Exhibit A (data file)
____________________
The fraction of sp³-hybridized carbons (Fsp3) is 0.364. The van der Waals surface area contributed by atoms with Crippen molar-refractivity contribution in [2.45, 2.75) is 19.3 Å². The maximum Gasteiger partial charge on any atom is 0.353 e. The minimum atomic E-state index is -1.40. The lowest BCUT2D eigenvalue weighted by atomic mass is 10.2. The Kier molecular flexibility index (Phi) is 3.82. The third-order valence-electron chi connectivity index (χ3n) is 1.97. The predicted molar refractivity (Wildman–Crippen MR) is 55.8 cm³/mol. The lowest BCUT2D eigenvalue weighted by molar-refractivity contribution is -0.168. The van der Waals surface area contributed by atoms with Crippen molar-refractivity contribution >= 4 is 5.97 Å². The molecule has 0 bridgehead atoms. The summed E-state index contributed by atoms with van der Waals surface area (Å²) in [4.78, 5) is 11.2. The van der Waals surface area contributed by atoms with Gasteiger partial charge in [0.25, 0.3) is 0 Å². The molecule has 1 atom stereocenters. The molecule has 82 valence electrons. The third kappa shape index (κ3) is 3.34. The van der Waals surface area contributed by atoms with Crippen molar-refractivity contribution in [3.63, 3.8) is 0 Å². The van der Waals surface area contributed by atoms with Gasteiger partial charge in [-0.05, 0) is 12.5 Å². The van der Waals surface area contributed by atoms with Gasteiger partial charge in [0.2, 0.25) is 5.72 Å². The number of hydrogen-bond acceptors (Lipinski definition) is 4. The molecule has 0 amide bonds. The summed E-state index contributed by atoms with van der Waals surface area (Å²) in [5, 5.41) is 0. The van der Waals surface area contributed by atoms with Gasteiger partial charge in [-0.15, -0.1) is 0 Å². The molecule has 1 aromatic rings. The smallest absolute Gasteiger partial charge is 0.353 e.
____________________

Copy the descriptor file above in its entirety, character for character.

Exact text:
The fraction of sp³-hybridized carbons (Fsp3) is 0.364. The van der Waals surface area contributed by atoms with Crippen molar-refractivity contribution in [2.45, 2.75) is 19.3 Å². The maximum Gasteiger partial charge on any atom is 0.353 e. The minimum atomic E-state index is -1.40. The lowest BCUT2D eigenvalue weighted by atomic mass is 10.2. The Kier molecular flexibility index (Phi) is 3.82. The third-order valence-electron chi connectivity index (χ3n) is 1.97. The predicted molar refractivity (Wildman–Crippen MR) is 55.8 cm³/mol. The lowest BCUT2D eigenvalue weighted by molar-refractivity contribution is -0.168. The van der Waals surface area contributed by atoms with Crippen molar-refractivity contribution >= 4 is 5.97 Å². The molecule has 0 bridgehead atoms. The summed E-state index contributed by atoms with van der Waals surface area (Å²) in [4.78, 5) is 11.2. The van der Waals surface area contributed by atoms with Gasteiger partial charge in [0.25, 0.3) is 0 Å². The molecule has 1 atom stereocenters. The molecule has 82 valence electrons. The third kappa shape index (κ3) is 3.34. The van der Waals surface area contributed by atoms with Crippen molar-refractivity contribution in [3.63, 3.8) is 0 Å². The van der Waals surface area contributed by atoms with Gasteiger partial charge in [-0.05, 0) is 12.5 Å². The van der Waals surface area contributed by atoms with Gasteiger partial charge in [0.2, 0.25) is 5.72 Å². The number of hydrogen-bond acceptors (Lipinski definition) is 4. The molecule has 0 amide bonds. The summed E-state index contributed by atoms with van der Waals surface area (Å²) in [5, 5.41) is 0. The van der Waals surface area contributed by atoms with Gasteiger partial charge in [-0.15, -0.1) is 0 Å². The molecule has 1 aromatic rings. The smallest absolute Gasteiger partial charge is 0.353 e.